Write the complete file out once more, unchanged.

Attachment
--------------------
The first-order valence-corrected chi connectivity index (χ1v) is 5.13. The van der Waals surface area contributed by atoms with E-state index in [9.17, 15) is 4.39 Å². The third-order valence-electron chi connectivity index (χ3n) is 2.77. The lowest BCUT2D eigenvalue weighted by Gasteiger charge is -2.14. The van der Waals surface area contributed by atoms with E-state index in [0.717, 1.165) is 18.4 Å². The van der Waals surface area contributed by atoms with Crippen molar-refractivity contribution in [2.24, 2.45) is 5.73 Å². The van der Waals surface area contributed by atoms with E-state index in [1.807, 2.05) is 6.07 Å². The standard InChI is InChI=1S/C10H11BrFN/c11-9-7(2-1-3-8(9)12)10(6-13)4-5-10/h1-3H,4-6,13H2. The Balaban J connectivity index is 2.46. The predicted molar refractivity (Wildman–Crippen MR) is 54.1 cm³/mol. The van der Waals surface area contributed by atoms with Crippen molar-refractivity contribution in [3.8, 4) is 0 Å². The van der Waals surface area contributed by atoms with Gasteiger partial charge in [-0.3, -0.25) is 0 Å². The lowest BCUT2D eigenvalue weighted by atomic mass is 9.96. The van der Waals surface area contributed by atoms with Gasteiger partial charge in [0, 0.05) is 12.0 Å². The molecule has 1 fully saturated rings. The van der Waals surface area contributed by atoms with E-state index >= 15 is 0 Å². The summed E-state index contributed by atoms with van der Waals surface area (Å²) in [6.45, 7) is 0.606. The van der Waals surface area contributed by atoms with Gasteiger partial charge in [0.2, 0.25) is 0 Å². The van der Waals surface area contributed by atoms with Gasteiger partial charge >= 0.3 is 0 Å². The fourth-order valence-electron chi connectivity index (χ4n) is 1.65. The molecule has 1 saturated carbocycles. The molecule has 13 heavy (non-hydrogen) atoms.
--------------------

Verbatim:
The first-order valence-corrected chi connectivity index (χ1v) is 5.13. The van der Waals surface area contributed by atoms with E-state index in [9.17, 15) is 4.39 Å². The third-order valence-electron chi connectivity index (χ3n) is 2.77. The lowest BCUT2D eigenvalue weighted by Gasteiger charge is -2.14. The van der Waals surface area contributed by atoms with E-state index in [0.717, 1.165) is 18.4 Å². The van der Waals surface area contributed by atoms with Crippen molar-refractivity contribution in [2.24, 2.45) is 5.73 Å². The van der Waals surface area contributed by atoms with E-state index in [1.807, 2.05) is 6.07 Å². The standard InChI is InChI=1S/C10H11BrFN/c11-9-7(2-1-3-8(9)12)10(6-13)4-5-10/h1-3H,4-6,13H2. The Balaban J connectivity index is 2.46. The predicted molar refractivity (Wildman–Crippen MR) is 54.1 cm³/mol. The van der Waals surface area contributed by atoms with Crippen molar-refractivity contribution in [3.8, 4) is 0 Å². The van der Waals surface area contributed by atoms with Gasteiger partial charge in [-0.3, -0.25) is 0 Å². The lowest BCUT2D eigenvalue weighted by atomic mass is 9.96. The van der Waals surface area contributed by atoms with Gasteiger partial charge in [0, 0.05) is 12.0 Å². The molecule has 1 fully saturated rings. The van der Waals surface area contributed by atoms with E-state index >= 15 is 0 Å². The summed E-state index contributed by atoms with van der Waals surface area (Å²) in [6.45, 7) is 0.606. The van der Waals surface area contributed by atoms with Gasteiger partial charge in [0.2, 0.25) is 0 Å². The van der Waals surface area contributed by atoms with Gasteiger partial charge >= 0.3 is 0 Å². The fourth-order valence-electron chi connectivity index (χ4n) is 1.65. The molecule has 1 saturated carbocycles. The molecule has 13 heavy (non-hydrogen) atoms.